MidLife

Practice Makes Progress

Recently I wrote a guest blog post, Thriving Requires Letting Go of the Lies, for Sue’s Over Fifty and Thriving series. The idea for that post was inspired by the widely popular book, Girl, Wash Your Face, by Rachel Hollis (my review here). Since I continue to mull over this topic, I decided to make it the subject of a new blog series: The Lies I’ve Believed.Β 

In the original guest post, I introduced Delilah, my harsh inner critic who constantly reminds me I am not good enough, brave enough or smart enough. Her loud, commanding voice tells me I am better off alone than out in the world pursuing my dreams. She is quite convincing.

But I’m tired of living this way. I’m merely existing rather than embracing an abundant life. It is time to replace Delilah’s lies with the truth.

This week’s lie: Practice Makes Perfect.

My first life lesson was Keep your eye on the ball.

At the time I was a kindergartner trying to learn kickball. Coordinating my kick with the ball crossing the plate, while at the same time preparing to beat the throw to first base seemed daunting. I looked where I wanted the ball to go before actually connecting with it.

Dad taught me that important lesson in kindergarten and several years later when I wanted to play baseball with the neighborhood kids. Squinting at the noonday sun took my eyes off the ball – which helped the other team score the run.

I was convinced I couldn’t play. However, Dad never let me quit.

Practice was always the answer. Not pleased with your performance? Practice. Not happy with your GPA? Practice. Not moving up the corporate ladder fast enough? Practice.

I began to think it did matter if I won or lost (winning is always best). Joy was not foundΒ on the journey. The journey was something to endure in order to achieve the goal. If practice makes perfect, the goal must be perfection, right?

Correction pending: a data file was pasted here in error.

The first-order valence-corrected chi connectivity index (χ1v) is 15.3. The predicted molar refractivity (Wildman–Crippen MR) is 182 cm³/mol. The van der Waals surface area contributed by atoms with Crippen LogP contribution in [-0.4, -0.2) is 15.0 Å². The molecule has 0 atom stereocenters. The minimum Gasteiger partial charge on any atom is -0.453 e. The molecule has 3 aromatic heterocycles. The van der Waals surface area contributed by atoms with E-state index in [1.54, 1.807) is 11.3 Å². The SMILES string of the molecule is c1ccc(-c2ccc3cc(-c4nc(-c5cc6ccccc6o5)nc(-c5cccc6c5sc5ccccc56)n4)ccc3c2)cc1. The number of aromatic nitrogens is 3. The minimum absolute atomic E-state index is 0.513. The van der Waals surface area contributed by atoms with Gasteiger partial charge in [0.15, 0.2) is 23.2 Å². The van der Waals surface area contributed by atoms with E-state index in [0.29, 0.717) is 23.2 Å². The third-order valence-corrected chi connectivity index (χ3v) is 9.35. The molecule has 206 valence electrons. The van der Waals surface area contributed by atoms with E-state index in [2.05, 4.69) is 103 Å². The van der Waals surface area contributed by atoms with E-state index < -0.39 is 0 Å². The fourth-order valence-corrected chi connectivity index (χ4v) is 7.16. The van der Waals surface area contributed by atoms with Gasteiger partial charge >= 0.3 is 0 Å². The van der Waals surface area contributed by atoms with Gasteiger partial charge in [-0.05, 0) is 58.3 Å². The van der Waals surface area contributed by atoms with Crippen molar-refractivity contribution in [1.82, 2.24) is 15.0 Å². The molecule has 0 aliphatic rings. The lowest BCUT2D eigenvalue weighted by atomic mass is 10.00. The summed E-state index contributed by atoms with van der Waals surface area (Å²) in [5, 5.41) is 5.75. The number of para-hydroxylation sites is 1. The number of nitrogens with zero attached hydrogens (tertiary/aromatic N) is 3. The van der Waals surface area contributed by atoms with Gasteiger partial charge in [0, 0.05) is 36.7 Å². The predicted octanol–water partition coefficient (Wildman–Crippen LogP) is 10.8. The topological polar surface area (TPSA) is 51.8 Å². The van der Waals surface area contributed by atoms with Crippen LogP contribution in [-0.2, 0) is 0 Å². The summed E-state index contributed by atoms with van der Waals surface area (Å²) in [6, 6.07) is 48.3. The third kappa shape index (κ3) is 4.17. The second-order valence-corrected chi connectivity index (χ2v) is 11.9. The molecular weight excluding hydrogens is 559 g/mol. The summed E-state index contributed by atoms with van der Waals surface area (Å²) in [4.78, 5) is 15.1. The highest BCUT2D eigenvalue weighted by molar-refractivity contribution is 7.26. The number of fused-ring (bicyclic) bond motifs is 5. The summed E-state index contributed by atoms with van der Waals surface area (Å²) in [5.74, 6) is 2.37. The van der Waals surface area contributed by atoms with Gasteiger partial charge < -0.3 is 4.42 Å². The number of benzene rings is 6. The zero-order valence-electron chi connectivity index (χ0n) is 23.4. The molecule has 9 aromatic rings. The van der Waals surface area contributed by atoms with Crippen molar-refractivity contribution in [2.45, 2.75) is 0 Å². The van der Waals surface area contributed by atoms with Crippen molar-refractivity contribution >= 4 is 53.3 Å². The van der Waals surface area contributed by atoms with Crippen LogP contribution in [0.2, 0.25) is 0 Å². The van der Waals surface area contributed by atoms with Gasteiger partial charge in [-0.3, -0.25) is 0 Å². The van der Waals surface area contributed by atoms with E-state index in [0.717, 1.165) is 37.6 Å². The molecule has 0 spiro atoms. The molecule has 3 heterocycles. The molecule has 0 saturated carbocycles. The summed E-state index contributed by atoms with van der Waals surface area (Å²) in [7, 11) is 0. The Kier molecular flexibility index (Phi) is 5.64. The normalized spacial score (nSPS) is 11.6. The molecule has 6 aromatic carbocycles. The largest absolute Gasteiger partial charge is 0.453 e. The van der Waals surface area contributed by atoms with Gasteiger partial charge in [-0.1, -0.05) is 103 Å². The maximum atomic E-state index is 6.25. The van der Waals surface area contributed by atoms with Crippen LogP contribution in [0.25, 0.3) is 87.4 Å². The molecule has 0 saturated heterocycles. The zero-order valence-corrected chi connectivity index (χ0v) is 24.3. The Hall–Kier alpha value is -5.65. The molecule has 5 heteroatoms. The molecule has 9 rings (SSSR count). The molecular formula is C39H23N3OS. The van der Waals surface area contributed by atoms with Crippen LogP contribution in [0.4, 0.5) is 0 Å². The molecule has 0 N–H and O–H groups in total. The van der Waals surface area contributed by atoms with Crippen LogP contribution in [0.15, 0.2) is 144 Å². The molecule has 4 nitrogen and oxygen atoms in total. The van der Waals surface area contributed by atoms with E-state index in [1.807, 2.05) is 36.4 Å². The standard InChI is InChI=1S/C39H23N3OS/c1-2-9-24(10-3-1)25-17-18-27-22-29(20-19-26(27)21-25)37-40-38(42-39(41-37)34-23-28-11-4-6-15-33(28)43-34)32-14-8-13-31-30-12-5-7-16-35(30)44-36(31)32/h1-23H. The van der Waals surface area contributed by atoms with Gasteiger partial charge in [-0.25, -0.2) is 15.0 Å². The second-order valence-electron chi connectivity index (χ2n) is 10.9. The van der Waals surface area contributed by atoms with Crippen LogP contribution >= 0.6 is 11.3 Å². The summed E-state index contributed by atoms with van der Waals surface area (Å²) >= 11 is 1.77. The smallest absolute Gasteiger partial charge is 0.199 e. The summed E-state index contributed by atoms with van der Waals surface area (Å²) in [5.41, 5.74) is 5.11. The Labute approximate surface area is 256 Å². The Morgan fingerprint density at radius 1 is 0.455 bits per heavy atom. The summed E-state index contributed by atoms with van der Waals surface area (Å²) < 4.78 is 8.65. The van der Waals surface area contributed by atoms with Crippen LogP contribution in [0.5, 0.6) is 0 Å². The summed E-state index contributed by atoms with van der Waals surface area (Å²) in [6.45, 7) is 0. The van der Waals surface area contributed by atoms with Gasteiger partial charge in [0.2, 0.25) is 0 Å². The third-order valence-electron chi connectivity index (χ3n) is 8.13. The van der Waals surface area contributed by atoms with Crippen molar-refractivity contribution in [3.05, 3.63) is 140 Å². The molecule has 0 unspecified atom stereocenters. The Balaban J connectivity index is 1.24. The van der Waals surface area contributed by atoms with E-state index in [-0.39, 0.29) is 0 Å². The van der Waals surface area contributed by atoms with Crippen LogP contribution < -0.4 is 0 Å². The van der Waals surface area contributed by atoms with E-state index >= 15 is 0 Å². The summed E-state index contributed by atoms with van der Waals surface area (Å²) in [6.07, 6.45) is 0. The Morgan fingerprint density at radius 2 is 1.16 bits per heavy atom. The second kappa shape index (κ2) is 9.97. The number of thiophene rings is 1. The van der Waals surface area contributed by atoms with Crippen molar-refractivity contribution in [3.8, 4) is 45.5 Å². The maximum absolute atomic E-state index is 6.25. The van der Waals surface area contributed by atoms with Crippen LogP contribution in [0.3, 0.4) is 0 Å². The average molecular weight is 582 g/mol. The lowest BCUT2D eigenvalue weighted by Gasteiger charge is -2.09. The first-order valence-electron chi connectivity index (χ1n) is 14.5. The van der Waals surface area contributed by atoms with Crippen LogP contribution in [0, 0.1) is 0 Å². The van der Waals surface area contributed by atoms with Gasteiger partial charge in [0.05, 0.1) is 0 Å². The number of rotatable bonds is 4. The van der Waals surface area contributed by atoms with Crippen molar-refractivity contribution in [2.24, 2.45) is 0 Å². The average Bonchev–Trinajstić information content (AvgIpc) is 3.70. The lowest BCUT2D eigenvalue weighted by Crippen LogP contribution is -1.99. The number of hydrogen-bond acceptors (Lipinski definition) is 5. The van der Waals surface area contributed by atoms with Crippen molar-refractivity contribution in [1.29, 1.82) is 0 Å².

I attended parochial school from kindergarten through fifth grade. Fortunately, I enjoyed school, and rote memory was my learning style. Because of this predisposition, making straight As came easily.

To reward academic excellence, the school scheduled a dedicated chapel service where all students who achieved straight As for the entire year were given special recognition.

My most vivid memory was at the end of fifth-grade. As a way to reinforce math skills, the teacher asked us to average our own final grades. Only two of us were in the running for the full-year Dean’s List. The pressure was high. We didn’t want to let our class down.

The teacher read allowed our scores in each subject. We had to add them and divide by the total number of assessments. My straight A average was safe … until geography. I scored a 65 on one test. As the teacher read aloud my grades, the entire class gasped: Molly got an F!

At that time,Β 92 and above earned an A; 83-91 earned a B. I carefully added the numbers and divided by six. My average was a 91.5.

I did represent our class in the all-school assembly because the grade rounded to an A (the other student received a B+ in spelling and her parents canceled her birthday party).

Because that event was so traumatic, I vowed I would never again strive for straight As. It just wasn’t worth the pressure.

But somehow I can’t stop striving for near perfection. I set the expectation high and the pressure is always great. There is no joy in the journey because I’m too fearful of possible failure.

And Delilah is always quick to point out my shortcomings.

While I know I’ve lost many decades to the impossible pursuit of perfection, I refuse to believe this lie anymore. Perfection is not the goal. Excellence may be the goal. Learning and becoming a better version of myself may be the goal. Having fun along the way is most definitely a worthy goal. But not perfection.

The truth: Practice Makes Progress.

24 Comments

  • Natalie

    Sorry to read about the pressures you had to endure in school, Molly. It’s never too late to spend time on activities that bring you joy now. Have a great week! #MLSTL

    • Molly Totoro

      Natalie, I know I’m not the only to view my high school career as less than “the glory days”. Others had it far worse. But I do think it is time to come to peace with the injustices of the past so I can move forward into a bright new future.